Elevons are aircraft control surfaces that combine the functions of the elevator (used for pitch control) and the aileron (used for roll control), hence the name. They are frequently used on tailless aircraft such as flying wings. An elevon that is not part of the main wing, but instead is a separate tail surface, is a stabilator (but stabilators are also used for pitch control only, with no roll function, as on the Piper Cherokee series of aircraft). The word "elevon" is a portmanteau of elevator and aileron.
Elevons are installed on each side of the aircraft at the trailing edge of the wing. When moved in the same direction (up or down) they will cause a pitching force (nose up or nose down) to be applied to the airframe. When moved differentially, (one up, one down) they will cause a rolling force to be applied. These forces may be applied simultaneously by appropriate positioning of the elevons e.g. one wing's elevons completely down and the other wing's elevons partly down.
An aircraft with elevons is controlled as though the pilot still has separate aileron and elevator surfaces at his disposal, controlled by the yoke or stick. The inputs of the two controls are mixed either mechanically or electronically to provide the appropriate position for each elevon.
Several technology research and development efforts exist to integrate the functions of aircraft flight control systems such as ailerons, elevators, elevons and flaps into wings to perform the aerodynamic purpose with the advantages of less: mass, cost, drag, inertia (for faster, stronger control response), complexity (mechanically simpler, fewer moving parts or surfaces, less maintenance), and radar cross section for stealth. However, the main drawback is that when the elevons move up in unison to raise the pitch of the aircraft, generating additional lift, they reduce the camber, or downward curvature of the wing. Camber is desirable when generating high levels of lift, and so elevons reduce the maximum lift and efficiency of a wing. These may be used in many unmanned aerial vehicles (UAVs) and 6th generation fighter aircraft. Two promising approaches are flexible wings, and fluidics.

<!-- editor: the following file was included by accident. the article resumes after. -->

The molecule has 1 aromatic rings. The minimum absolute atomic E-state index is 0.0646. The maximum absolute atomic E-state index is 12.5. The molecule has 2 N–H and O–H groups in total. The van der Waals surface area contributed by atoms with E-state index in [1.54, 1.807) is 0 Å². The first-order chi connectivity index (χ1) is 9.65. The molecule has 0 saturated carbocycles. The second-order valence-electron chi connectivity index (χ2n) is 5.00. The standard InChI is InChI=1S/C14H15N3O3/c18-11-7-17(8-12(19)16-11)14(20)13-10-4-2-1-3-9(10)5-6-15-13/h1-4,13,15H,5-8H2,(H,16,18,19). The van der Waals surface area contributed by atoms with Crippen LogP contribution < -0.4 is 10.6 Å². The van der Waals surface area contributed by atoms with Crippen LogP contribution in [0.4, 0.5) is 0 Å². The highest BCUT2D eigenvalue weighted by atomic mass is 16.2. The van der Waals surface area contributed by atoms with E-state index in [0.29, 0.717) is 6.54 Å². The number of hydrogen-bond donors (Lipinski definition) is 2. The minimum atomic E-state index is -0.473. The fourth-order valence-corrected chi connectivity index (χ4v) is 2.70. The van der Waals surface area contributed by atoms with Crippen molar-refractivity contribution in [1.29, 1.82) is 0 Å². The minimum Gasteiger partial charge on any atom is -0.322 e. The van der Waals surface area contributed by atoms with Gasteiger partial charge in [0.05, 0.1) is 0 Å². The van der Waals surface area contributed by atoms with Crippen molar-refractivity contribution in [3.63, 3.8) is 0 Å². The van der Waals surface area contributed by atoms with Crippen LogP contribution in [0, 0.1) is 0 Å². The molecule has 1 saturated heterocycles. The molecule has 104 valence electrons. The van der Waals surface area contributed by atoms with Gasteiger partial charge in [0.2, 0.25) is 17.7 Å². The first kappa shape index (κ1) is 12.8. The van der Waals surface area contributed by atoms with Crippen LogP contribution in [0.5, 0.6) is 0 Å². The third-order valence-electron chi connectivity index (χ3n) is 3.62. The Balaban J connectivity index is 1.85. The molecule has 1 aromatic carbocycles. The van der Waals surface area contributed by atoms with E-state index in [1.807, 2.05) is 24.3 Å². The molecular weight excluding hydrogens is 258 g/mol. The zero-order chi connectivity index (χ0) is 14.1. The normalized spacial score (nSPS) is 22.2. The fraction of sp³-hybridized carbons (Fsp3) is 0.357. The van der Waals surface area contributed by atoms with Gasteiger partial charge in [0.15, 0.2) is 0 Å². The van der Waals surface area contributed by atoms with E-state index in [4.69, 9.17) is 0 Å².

In flexible wings, much or all of a wing surface can change shape in flight to deflect air flow. The X-53 Active Aeroelastic Wing is a NASA effort. The Adaptive Compliant Wing is a military and commercial effort.
In fluidics, forces in vehicles occur via circulation control, in which larger more complex mechanical parts are replaced by smaller simpler fluidic systems (slots which emit air flows) where larger forces in fluids are diverted by smaller jets or flows of fluid intermittently, to change the direction of vehicles. In this use, fluidics promises lower mass, costs (up to 50% less), and very low inertia and response times, and simplicity.
- Scott, William B. (27 November 2006), "Morphing Wings", Aviation Week & Space Technology
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